An EU funded Specific Targeted Research Project (STREP) entitled "Tumor-Host Genomics" has been launched at the University of Helsinki, Finland. The Tumor-Host Genomics project links together the resources of five European leading-edge laboratories studying major signaling pathways in mesenchymal and hematopoietic cells, forming a concerted effort to understand tumor-host interactions, and to identify novel therapeutic targets.
The European Union will fund the project with a total of 2.7 million € during the next three years. The project is coordinated by Dr. Petri Salven from the University of Helsinki. The other participating principal investigators are Dr. Kari Alitalo and Dr. Jussi Taipale, also form the University of Helsinki, Dr. Peter ten Dijke from Leiden University Medical Center in the Netherlands, and Dr. Luigi Naldini from the San Raffaele Telethon Insitute for Gene Therapy in Italy.
In addition to oncogenic mutations that act cell-autonomously, tumor cell growth depends on interactions with its microenvironment. Tumor microenvironment consists of cells of hematopoietic and mesenchymal origin, including inflammatory cells, stem and progenitor cells, fibroblasts, endothelial cells and vascular mural cells. Tumor cell growth is known to depend on the interaction of tumor cells with such stromal cells. For example, growing tumor needs to recruit normal endothelial and vascular mural cells to form its blood vessels.
Paivi Lehtinen | alfa
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Astronomers from Bonn and Tautenburg in Thuringia (Germany) used the 100-m radio telescope at Effelsberg to observe several galaxy clusters. At the edges of these large accumulations of dark matter, stellar systems (galaxies), hot gas, and charged particles, they found magnetic fields that are exceptionally ordered over distances of many million light years. This makes them the most extended magnetic fields in the universe known so far.
The results will be published on March 22 in the journal „Astronomy & Astrophysics“.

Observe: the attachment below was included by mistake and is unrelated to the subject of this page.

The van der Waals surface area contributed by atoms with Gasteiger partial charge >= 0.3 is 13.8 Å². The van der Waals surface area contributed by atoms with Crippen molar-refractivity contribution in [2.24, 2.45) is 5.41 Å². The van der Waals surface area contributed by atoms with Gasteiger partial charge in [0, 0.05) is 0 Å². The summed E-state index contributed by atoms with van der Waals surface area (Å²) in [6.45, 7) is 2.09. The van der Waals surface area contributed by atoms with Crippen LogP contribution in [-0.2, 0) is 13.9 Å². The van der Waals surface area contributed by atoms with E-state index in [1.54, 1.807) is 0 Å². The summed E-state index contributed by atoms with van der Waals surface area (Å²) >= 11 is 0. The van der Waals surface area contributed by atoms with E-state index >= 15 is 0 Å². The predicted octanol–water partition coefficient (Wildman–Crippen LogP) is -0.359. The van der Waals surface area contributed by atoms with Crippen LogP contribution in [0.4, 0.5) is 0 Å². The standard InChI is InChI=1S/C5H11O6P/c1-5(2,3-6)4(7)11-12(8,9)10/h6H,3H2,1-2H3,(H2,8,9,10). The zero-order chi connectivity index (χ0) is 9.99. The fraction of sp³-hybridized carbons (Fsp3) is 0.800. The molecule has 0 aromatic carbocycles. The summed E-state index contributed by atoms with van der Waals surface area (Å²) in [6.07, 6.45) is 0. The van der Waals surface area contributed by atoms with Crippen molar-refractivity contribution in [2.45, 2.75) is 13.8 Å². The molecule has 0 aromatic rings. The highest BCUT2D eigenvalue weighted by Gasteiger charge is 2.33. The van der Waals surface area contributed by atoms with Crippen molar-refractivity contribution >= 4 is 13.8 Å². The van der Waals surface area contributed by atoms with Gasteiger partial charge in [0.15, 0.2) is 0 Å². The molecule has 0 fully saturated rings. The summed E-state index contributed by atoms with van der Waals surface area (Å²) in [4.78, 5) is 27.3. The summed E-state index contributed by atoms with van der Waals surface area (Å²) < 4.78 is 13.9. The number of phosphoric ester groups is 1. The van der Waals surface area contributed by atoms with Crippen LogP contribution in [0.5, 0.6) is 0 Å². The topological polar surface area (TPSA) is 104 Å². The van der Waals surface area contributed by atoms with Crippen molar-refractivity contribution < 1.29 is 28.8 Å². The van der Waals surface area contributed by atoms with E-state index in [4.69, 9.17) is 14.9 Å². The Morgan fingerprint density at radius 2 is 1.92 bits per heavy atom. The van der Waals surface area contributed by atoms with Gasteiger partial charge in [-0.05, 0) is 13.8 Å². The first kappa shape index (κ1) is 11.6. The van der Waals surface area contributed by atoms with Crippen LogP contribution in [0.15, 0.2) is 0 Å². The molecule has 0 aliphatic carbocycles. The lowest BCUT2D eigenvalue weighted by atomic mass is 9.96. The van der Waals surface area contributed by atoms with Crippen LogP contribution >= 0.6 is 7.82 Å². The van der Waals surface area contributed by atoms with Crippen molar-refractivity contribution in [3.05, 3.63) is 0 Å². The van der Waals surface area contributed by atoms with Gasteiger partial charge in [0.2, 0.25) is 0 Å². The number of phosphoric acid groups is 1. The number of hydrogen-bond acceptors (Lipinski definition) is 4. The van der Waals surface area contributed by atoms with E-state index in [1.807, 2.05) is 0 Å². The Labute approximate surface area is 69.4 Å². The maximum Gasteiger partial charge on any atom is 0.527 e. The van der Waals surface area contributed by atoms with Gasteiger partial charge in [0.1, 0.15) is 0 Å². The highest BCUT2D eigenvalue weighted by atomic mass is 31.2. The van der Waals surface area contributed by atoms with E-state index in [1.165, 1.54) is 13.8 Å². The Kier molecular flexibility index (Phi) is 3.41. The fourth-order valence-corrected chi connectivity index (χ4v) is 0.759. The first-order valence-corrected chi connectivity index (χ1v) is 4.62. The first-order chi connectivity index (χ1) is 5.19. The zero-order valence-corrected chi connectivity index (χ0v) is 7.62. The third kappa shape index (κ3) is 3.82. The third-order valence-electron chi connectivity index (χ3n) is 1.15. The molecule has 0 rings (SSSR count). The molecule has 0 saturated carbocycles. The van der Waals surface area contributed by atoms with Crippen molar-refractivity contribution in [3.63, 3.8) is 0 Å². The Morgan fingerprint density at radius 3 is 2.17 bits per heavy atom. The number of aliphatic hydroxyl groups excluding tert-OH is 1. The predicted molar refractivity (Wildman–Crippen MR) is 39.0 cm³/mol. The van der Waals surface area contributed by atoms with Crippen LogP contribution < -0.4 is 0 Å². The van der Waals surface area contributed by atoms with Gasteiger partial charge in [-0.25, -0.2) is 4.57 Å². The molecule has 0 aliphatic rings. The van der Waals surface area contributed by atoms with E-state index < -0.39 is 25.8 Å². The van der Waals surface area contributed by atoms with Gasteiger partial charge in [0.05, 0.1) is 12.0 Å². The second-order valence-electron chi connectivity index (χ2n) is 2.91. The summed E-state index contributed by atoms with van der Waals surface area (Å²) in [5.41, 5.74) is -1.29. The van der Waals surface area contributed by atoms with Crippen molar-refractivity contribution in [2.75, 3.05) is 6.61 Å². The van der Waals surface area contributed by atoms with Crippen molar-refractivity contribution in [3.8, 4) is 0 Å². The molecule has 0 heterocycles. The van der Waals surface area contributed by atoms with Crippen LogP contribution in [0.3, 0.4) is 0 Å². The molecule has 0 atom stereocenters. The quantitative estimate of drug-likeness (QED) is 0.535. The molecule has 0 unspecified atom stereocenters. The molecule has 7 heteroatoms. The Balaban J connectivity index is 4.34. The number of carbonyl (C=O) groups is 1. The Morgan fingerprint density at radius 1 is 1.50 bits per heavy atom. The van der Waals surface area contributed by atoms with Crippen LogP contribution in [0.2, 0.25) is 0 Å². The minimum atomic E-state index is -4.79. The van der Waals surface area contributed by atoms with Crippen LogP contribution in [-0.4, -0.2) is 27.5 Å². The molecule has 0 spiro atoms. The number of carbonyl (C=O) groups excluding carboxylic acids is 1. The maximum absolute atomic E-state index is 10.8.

Galaxy clusters are the largest gravitationally bound structures in the universe. With a typical extent of about 10 million light years, i.e. 100 times the...
Researchers at the Goethe University Frankfurt, together with partners from the University of Tübingen in Germany and Queen Mary University as well as Francis Crick Institute from London (UK) have developed a novel technology to decipher the secret ubiquitin code.
Ubiquitin is a small protein that can be linked to other cellular proteins, thereby controlling and modulating their functions. The attachment occurs in many...
In the eternal search for next generation high-efficiency solar cells and LEDs, scientists at Los Alamos National Laboratory and their partners are creating...
Silicon nanosheets are thin, two-dimensional layers with exceptional optoelectronic properties very similar to those of graphene. Albeit, the nanosheets are less stable. Now researchers at the Technical University of Munich (TUM) have, for the first time ever, produced a composite material combining silicon nanosheets and a polymer that is both UV-resistant and easy to process. This brings the scientists a significant step closer to industrial applications like flexible displays and photosensors.
Silicon nanosheets are thin, two-dimensional layers with exceptional optoelectronic properties very similar to those of graphene. Albeit, the nanosheets are...
Enzymes behave differently in a test tube compared with the molecular scrum of a living cell. Chemists from the University of Basel have now been able to simulate these confined natural conditions in artificial vesicles for the first time. As reported in the academic journal Small, the results are offering better insight into the development of nanoreactors and artificial organelles.
Enzymes behave differently in a test tube compared with the molecular scrum of a living cell. Chemists from the University of Basel have now been able to...
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